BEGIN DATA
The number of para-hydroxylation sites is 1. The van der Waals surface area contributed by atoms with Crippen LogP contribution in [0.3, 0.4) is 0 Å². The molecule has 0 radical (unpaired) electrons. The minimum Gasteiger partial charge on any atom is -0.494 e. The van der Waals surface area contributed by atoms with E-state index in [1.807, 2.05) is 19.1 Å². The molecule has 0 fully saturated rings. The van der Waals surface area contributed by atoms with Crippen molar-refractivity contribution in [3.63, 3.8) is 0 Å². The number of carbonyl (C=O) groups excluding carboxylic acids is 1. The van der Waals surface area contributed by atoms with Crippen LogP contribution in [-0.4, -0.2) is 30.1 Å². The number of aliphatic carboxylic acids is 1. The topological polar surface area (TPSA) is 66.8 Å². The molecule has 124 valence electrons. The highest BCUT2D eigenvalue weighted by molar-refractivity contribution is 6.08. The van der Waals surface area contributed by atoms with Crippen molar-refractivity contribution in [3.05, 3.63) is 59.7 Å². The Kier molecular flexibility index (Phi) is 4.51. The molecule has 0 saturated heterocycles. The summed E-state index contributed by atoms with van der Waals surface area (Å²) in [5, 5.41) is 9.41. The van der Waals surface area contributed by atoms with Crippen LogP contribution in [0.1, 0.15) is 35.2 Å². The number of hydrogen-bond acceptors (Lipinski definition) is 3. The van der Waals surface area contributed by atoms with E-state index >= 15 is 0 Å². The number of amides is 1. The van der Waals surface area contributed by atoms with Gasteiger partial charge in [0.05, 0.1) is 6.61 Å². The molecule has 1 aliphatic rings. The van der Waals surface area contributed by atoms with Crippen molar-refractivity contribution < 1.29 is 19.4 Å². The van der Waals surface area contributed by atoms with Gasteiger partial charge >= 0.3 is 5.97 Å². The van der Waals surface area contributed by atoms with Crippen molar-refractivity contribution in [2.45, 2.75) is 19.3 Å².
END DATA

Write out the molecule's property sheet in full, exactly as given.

The number of para-hydroxylation sites is 1. The van der Waals surface area contributed by atoms with Crippen LogP contribution in [0.3, 0.4) is 0 Å². The molecule has 0 radical (unpaired) electrons. The minimum Gasteiger partial charge on any atom is -0.494 e. The van der Waals surface area contributed by atoms with E-state index in [1.807, 2.05) is 19.1 Å². The molecule has 0 fully saturated rings. The van der Waals surface area contributed by atoms with Crippen molar-refractivity contribution in [3.63, 3.8) is 0 Å². The number of carbonyl (C=O) groups excluding carboxylic acids is 1. The van der Waals surface area contributed by atoms with Crippen LogP contribution in [-0.4, -0.2) is 30.1 Å². The number of aliphatic carboxylic acids is 1. The topological polar surface area (TPSA) is 66.8 Å². The molecule has 124 valence electrons. The highest BCUT2D eigenvalue weighted by molar-refractivity contribution is 6.08. The van der Waals surface area contributed by atoms with Crippen molar-refractivity contribution in [3.05, 3.63) is 59.7 Å². The Kier molecular flexibility index (Phi) is 4.51. The molecule has 0 saturated heterocycles. The summed E-state index contributed by atoms with van der Waals surface area (Å²) in [5, 5.41) is 9.41. The van der Waals surface area contributed by atoms with Crippen LogP contribution in [0.1, 0.15) is 35.2 Å². The number of hydrogen-bond acceptors (Lipinski definition) is 3. The van der Waals surface area contributed by atoms with E-state index >= 15 is 0 Å². The number of amides is 1. The van der Waals surface area contributed by atoms with Gasteiger partial charge in [0.05, 0.1) is 6.61 Å². The molecule has 1 aliphatic rings. The van der Waals surface area contributed by atoms with Crippen molar-refractivity contribution < 1.29 is 19.4 Å². The van der Waals surface area contributed by atoms with Gasteiger partial charge >= 0.3 is 5.97 Å². The van der Waals surface area contributed by atoms with Crippen molar-refractivity contribution in [2.45, 2.75) is 19.3 Å².